Even in “moderation” what real purpose do these shows, and the many shows that are simply clones of these ones, provide to the Christian soul? None. And in fact, they dull our senses to sin. We might want to say that we can compartmentalize our lives and be unaffected morally by the things we feed our minds, but is it really true? Will we really be as disgusted at sin  if we are constantly are feeding our minds on this garbage? Even if it were true, should we want to waste time on such things? Again, what is the point? To unwind? To laugh? Aren’t there ways to do this with God?

I guess what I’m offering is a challenge, which is just as much for myself, to rid ourselves of these things. Let’s truly make straight the path, a highway for the Lord. Cancel that Netflix, sell those boxed sets, give away those Eminem cd’s.

We must watch and pray. We are to be a people that never ceases to pray. That is the difference between us and the pagan, but that difference grows smaller when we allow ourselves to be attached to material things that are the antithesis to Christian virtue. Let us abandon all of that to more fully focus our love and devotion on the Lord in a true and profound act of repentance.

What Do You Want For Christmas?

Thanks to Father Jared for asking this question this morning.

What do you want for Christmas?

I’m 27 now, and this question becomes harder and harder to answer each year. It was so easy to answer as a child. I had a litany of toys that I could rattle off….

For a Red Ryder BB Gun, Santa grant my wish.
For Tinker Toys, Santa grant my wish.
For a football, Santa grant my wish.

Etc, etc.

Even as a young-er adult, I had an easier time answering the question. But now, as a late twenty-something who is trying to take a relationship with God seriously, the question is far more difficult to answer. I don’t really need things. I don’t need anymore books. I don’t need anymore clothes. I don’t need any fun gadgets and electronics. I don’t need kitchen stuff. I just don’t need anything. But I guess the question isn’t want do I need, but what do I want.

What I want is God. What I want is a divine joy. What I want is deep communion with him. What I want is to spend my day in prayer free from distractions from God. What I want is the gift that no man can give to me, but can only be received from the divine mercy of God. No other gifts matter.

But I guess if I had to put my gift into some semi-tangible, semi-specific form, it would be this:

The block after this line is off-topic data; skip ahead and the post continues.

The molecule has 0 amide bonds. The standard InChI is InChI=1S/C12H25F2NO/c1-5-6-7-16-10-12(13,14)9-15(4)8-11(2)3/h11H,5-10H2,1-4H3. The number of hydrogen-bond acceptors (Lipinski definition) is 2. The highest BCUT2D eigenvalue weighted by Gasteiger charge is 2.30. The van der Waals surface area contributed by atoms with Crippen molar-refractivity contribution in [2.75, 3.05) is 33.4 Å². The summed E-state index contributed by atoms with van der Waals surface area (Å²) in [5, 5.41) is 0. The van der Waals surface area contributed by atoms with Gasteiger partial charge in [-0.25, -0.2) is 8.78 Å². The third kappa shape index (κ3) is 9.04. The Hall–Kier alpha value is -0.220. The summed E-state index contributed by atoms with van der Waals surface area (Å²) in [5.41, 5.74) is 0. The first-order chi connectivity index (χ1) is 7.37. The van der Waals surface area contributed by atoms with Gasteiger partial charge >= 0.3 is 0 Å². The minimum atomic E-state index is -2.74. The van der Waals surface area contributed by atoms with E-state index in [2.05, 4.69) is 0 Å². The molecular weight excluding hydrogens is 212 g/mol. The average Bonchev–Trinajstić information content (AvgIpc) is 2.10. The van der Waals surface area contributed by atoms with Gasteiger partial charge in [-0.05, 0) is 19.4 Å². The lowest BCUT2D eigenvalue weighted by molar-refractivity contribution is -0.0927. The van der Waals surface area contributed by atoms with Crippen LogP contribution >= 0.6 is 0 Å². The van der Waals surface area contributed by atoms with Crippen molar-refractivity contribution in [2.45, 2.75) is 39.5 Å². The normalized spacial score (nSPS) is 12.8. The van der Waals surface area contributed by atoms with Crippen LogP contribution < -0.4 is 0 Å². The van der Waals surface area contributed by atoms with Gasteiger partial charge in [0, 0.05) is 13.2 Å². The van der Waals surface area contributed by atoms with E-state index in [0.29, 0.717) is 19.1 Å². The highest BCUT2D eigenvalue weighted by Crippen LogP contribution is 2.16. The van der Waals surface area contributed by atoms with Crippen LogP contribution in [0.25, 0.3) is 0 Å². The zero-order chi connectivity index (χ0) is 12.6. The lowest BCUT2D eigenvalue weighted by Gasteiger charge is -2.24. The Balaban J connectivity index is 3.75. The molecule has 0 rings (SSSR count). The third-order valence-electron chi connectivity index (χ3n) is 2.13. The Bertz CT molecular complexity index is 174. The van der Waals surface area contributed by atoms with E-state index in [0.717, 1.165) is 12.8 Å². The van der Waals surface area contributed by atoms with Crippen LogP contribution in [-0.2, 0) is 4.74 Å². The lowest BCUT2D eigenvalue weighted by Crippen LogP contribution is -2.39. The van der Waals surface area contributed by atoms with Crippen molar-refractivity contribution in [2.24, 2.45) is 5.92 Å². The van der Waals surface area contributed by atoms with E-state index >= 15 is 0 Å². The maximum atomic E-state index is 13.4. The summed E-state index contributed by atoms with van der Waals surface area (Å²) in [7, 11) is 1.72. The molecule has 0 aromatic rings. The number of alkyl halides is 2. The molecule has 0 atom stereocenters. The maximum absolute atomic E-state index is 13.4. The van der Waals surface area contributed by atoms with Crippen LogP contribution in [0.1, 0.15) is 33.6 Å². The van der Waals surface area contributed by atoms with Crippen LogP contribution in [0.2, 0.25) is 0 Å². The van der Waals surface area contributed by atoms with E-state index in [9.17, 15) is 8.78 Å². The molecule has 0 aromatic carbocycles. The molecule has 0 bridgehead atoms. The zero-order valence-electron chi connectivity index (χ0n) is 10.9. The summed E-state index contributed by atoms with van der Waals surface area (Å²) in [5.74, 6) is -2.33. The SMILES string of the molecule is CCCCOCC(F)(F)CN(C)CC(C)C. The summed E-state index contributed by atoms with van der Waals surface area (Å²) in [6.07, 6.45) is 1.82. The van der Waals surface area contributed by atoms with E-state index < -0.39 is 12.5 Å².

I want to know the vocation that God is calling me to, and to receive the graces and the circumstances to enter into it.

That’s it. I want to know what God is calling me to and to go. I want to know for what purpose the divine has called me into existence, and then I want to fulfill that purpose.

I just hope that all of us can come to realize that Christmas is not about giving and receiving gifts and tokens of affection. It isn’t about the warm fuzzies. It isn’t about cocoa and sleigh rides. It isn’t even about family or friends. Christmas is about God becoming man because mankind had strayed from its purpose. It is about God breaking into our lives in a profound and surprising way in order to reconcile us, and restore us to friendship with him. It is about a dynamic recreation of the universe so that we can know God and love God and obey God and be enabled to accomplish the tasks for which our very bodies and souls were created.

Our Christmas lists need to be much shorter, and they need to be much more on that point. They need to above all else express our desire to be with God, as he has expressed his desire to be with us in the Incarnation. All else is superfluous.

What do you want for Christmas?



40 Days

40 days ago I decided to go to daily Mass on a Monday morning to celebrate the feast of St. Hubert, who’s conversion story inspired me to go as the Saint to an All Saints Day party.

That one decision to go to Mass ended up blossoming into going to Mass every day between then and today, making today the 40th consecutive day I have attended Mass. Now I don’t say this as some kind of pat on the back, and the only reason I am even bringing this up is because the experience and the commitment has been full of great blessings.

The greatest blessing that I’ve received is the daily reception of Holy Communion. When one makes a habit of receiving Jesus daily in the Eucharist, the act quickly starts to entrench itself deep in the desire of the heart. I knew that when I started going to bed longing for 6:45am Mass so that I could receive Jesus that God was working in my heart through the Mass.

Another blessing that has been spurred on is a greater commitment to the Sacrament of Reconciliation. From the Eucharist flows the grace of all of the Sacraments, and so from the desire to the receive the Eucharist, flows the desire to receive absolution in Reconciliation. The love for Jesus absolutely crushes any fear or apprehension that we might have about going to Confession or being seen standing in the line.